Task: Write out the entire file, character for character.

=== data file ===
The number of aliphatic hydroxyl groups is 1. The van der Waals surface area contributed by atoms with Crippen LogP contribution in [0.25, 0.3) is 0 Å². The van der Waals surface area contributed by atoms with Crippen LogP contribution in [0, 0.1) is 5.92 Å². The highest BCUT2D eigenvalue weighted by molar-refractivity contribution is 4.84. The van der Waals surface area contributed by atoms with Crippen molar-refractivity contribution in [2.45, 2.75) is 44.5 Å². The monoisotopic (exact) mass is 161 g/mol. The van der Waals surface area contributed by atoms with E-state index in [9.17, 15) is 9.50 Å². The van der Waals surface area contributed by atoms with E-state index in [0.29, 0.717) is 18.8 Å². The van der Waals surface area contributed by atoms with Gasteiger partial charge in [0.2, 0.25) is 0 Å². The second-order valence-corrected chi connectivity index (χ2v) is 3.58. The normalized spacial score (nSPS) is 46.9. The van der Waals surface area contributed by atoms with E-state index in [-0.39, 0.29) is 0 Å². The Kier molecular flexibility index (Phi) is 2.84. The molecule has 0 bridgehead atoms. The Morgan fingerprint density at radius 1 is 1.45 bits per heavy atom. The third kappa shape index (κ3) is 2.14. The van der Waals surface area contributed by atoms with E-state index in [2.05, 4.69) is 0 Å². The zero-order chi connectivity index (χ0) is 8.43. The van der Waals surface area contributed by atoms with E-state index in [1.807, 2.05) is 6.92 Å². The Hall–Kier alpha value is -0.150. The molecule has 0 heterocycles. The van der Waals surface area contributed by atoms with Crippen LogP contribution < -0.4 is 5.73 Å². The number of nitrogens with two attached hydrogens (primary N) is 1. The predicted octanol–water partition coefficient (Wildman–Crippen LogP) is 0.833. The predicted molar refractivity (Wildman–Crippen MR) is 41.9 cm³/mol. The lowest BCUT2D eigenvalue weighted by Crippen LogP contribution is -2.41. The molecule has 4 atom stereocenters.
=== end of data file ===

The number of aliphatic hydroxyl groups is 1. The van der Waals surface area contributed by atoms with Crippen LogP contribution in [0.25, 0.3) is 0 Å². The van der Waals surface area contributed by atoms with Crippen LogP contribution in [0, 0.1) is 5.92 Å². The highest BCUT2D eigenvalue weighted by molar-refractivity contribution is 4.84. The van der Waals surface area contributed by atoms with Crippen molar-refractivity contribution in [2.45, 2.75) is 44.5 Å². The monoisotopic (exact) mass is 161 g/mol. The van der Waals surface area contributed by atoms with E-state index in [9.17, 15) is 9.50 Å². The van der Waals surface area contributed by atoms with E-state index in [0.29, 0.717) is 18.8 Å². The van der Waals surface area contributed by atoms with Gasteiger partial charge in [0.2, 0.25) is 0 Å². The second-order valence-corrected chi connectivity index (χ2v) is 3.58. The normalized spacial score (nSPS) is 46.9. The van der Waals surface area contributed by atoms with E-state index in [-0.39, 0.29) is 0 Å². The Kier molecular flexibility index (Phi) is 2.84. The molecule has 0 bridgehead atoms. The Morgan fingerprint density at radius 1 is 1.45 bits per heavy atom. The third kappa shape index (κ3) is 2.14. The van der Waals surface area contributed by atoms with E-state index in [2.05, 4.69) is 0 Å². The zero-order chi connectivity index (χ0) is 8.43. The van der Waals surface area contributed by atoms with E-state index in [1.807, 2.05) is 6.92 Å². The Hall–Kier alpha value is -0.150. The molecule has 0 heterocycles. The van der Waals surface area contributed by atoms with Crippen LogP contribution < -0.4 is 5.73 Å². The number of nitrogens with two attached hydrogens (primary N) is 1. The predicted octanol–water partition coefficient (Wildman–Crippen LogP) is 0.833. The predicted molar refractivity (Wildman–Crippen MR) is 41.9 cm³/mol. The lowest BCUT2D eigenvalue weighted by Crippen LogP contribution is -2.41. The molecule has 4 atom stereocenters.